Issue 1/2021 - Geschichte reparieren

After Europe

Julian Warner

When I was born in Germany in 1985 I was a foreigner, in 2005 I became a fellow citizen with a migrant background, then turned post-migrant in 2010, Black in 2012, now I guess I am BIPoC. Like many others, I undergo a wide variety of cultural/institutional and police interpellations and examinations.
Discourses migrate. They move with those that bear them from port to port, into new regions and contexts, along aviation, shipping and submarine glass cable routes. Their concepts are taken up, abbreviated, revised and re-read. They are urgently needed, not heard, expanded or discarded. The texts of those discourses are read, translated, scanned, uploaded or downloaded as PDFs and shared on WhatsApp. The experts are hyped, invited to big cities, to medium-sized cities, to large cultural institutions, to galleries, to universities. They run projects, make their way through institutions or fall into oblivion. They perform “their” critique. They represent “their” discourse. They become the subject of their discourse.
Some time ago I met a German journalist who was reluctant to identify as Black. He felt he was too clever to have new identities imposed on him again and again through discourse. He could not step back behind his Foucault reading, he explained to me. In my field journal, I called him “the reluctant Black intellectual”. I envied his disobedience. He is now doing valuable decolonial work on the canon of German-language philosophy. Today, I think he is probably that Black German journalist he never wanted to be. It is as if, in the face of the horrors of our time, his interest has shifted from a preoccupation with power (Foucault) to an engagement with violence (Fanon).
Black people greet each other on the street in Europe, without knowing each other. A Black friend of mine, who grew up with his white German mother, thinks that the greeting symbolizes solidarity with the fate of the other Black person. It expresses: I feel your pain. Another Black friend who came to Germany as an asylum seeker thinks that this kind of greeting is an expression of hypocritical concern because it obscures material differences. For example, what do Black students have in common with a Black asylum seeker with temporary leave to remain?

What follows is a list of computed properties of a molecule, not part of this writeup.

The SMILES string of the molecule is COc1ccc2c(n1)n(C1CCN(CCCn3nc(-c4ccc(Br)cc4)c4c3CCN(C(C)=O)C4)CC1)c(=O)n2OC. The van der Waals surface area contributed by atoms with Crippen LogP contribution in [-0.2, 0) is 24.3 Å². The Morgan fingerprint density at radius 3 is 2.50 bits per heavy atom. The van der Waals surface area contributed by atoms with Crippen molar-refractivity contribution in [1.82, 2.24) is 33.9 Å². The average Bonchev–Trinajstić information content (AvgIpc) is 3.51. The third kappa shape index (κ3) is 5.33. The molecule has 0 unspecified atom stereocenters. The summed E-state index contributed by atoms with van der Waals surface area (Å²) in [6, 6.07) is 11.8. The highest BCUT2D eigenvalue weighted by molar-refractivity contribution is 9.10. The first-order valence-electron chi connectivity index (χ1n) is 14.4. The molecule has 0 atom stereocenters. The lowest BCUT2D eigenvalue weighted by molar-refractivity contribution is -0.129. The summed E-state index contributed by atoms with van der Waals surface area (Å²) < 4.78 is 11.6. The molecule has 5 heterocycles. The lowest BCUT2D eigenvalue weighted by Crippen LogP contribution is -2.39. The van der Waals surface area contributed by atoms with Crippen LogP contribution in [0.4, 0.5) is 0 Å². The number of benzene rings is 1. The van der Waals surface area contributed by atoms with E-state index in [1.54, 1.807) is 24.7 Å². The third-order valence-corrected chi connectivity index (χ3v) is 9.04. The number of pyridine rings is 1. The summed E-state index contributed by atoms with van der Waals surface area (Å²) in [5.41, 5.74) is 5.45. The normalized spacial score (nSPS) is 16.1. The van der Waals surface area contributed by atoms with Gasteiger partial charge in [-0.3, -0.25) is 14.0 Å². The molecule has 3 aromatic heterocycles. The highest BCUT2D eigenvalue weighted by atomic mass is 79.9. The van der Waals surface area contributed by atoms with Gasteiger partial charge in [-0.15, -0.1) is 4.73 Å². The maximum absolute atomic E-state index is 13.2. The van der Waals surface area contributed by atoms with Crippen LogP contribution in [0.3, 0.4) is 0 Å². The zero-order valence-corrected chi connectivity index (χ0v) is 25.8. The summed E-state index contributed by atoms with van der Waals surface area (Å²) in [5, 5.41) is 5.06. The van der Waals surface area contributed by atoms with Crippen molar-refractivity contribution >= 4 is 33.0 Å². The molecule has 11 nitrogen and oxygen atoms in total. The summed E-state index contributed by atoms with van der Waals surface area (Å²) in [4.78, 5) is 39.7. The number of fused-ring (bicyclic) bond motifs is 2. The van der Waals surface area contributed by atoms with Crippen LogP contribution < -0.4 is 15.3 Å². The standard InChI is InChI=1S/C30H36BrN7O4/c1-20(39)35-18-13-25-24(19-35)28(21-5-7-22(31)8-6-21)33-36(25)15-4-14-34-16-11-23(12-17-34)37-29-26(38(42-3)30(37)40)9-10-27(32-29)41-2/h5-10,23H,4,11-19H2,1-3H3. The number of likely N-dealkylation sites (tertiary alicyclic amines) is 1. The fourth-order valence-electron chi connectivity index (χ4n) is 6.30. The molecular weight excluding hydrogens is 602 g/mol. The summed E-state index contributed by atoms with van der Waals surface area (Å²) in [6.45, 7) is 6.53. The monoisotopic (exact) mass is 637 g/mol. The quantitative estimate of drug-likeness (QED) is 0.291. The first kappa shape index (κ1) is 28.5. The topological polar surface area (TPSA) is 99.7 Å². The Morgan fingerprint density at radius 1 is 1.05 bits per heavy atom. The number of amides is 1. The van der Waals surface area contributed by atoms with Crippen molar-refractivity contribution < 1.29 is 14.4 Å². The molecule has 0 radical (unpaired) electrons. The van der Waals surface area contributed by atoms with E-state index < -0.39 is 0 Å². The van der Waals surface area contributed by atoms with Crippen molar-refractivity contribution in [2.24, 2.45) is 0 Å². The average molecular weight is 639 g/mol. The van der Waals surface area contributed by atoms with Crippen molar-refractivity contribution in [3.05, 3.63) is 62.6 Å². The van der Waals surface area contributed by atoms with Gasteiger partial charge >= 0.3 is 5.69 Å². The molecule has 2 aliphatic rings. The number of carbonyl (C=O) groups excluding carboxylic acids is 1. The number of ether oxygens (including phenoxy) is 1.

Black people greeting one another in the street is often read as a cultural Afrodiasporic acknowledgment. I understand it more as a reiteration in quotation marks of the primal racist scene described by Frantz Fanon in Black Skin, White Masks (1952): a white child points to a Black man and says, “Look mama, a Negro; I’m scared.”
Referencing Pierre Macherey, we recognize that being-Black emerges through the child’s imperial gaze. Fanon’s figure of interpellation is visual. Black skin is visible and obvious to all. It is not surprising that we actively unlearn this street ritual as our social advancement progresses. The horror of the ease with which one can be interpellated out of invisibility by a mere glance runs too deep. The existential fear of the nigger moment runs deep.
For Frantz Fanon as a ground-breaking anti-colonial thinker, the colonial situation revealed the true nature of the modern state: in the absence of any promise of freedom and representation, the colonised subject experienced its unfiltered brute force and coercion. The European worker is confused, but the colonised subject sees clearly. What, then, is the relationship between the utterly unlimited violence of the historical colonial situation and a European homeland and present? What is the historical, i.e., evolved, relationship between colony and homeland?
Composer Julius Eastman articulated it for the USA in 1980 in the following terms: “Without field niggers, you wouldn’t really have such a great and grand economy that we have. So that is what I call the first and great nigger, field niggers. And what I mean by niggers is that thing which is fundamental, that person or thing that attains a ‘basicness’, a ‘fundamentalness’ [...]”.